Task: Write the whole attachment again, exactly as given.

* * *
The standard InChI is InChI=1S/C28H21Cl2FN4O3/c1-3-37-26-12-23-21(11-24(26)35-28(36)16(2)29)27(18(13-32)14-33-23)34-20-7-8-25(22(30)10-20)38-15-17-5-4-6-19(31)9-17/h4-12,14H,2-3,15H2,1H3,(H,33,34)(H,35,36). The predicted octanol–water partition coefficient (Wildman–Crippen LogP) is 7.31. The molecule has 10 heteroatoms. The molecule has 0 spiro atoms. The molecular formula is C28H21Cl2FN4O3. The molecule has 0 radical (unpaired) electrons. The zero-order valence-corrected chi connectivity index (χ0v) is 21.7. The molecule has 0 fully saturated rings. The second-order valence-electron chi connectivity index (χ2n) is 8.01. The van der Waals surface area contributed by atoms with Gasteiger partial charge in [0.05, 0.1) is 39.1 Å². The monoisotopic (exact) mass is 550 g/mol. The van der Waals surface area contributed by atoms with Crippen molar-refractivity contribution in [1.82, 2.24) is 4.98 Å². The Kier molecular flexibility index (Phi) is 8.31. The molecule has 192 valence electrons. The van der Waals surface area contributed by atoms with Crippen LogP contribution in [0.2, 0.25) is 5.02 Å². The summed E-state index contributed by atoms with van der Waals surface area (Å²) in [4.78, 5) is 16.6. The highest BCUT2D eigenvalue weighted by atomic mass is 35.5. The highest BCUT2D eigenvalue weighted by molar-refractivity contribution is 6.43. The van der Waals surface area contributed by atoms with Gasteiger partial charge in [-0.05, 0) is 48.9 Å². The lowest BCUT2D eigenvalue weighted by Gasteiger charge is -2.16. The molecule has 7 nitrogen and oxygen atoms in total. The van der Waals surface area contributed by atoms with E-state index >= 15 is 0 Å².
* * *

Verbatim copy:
The standard InChI is InChI=1S/C28H21Cl2FN4O3/c1-3-37-26-12-23-21(11-24(26)35-28(36)16(2)29)27(18(13-32)14-33-23)34-20-7-8-25(22(30)10-20)38-15-17-5-4-6-19(31)9-17/h4-12,14H,2-3,15H2,1H3,(H,33,34)(H,35,36). The predicted octanol–water partition coefficient (Wildman–Crippen LogP) is 7.31. The molecule has 10 heteroatoms. The molecule has 0 spiro atoms. The molecular formula is C28H21Cl2FN4O3. The molecule has 0 radical (unpaired) electrons. The zero-order valence-corrected chi connectivity index (χ0v) is 21.7. The molecule has 0 fully saturated rings. The second-order valence-electron chi connectivity index (χ2n) is 8.01. The van der Waals surface area contributed by atoms with Gasteiger partial charge in [0.05, 0.1) is 39.1 Å². The monoisotopic (exact) mass is 550 g/mol. The van der Waals surface area contributed by atoms with Crippen molar-refractivity contribution in [1.82, 2.24) is 4.98 Å². The Kier molecular flexibility index (Phi) is 8.31. The molecule has 192 valence electrons. The van der Waals surface area contributed by atoms with Crippen LogP contribution in [0.2, 0.25) is 5.02 Å². The summed E-state index contributed by atoms with van der Waals surface area (Å²) in [4.78, 5) is 16.6. The highest BCUT2D eigenvalue weighted by atomic mass is 35.5. The highest BCUT2D eigenvalue weighted by molar-refractivity contribution is 6.43. The van der Waals surface area contributed by atoms with Gasteiger partial charge in [-0.05, 0) is 48.9 Å². The lowest BCUT2D eigenvalue weighted by Gasteiger charge is -2.16. The molecule has 7 nitrogen and oxygen atoms in total. The van der Waals surface area contributed by atoms with E-state index >= 15 is 0 Å².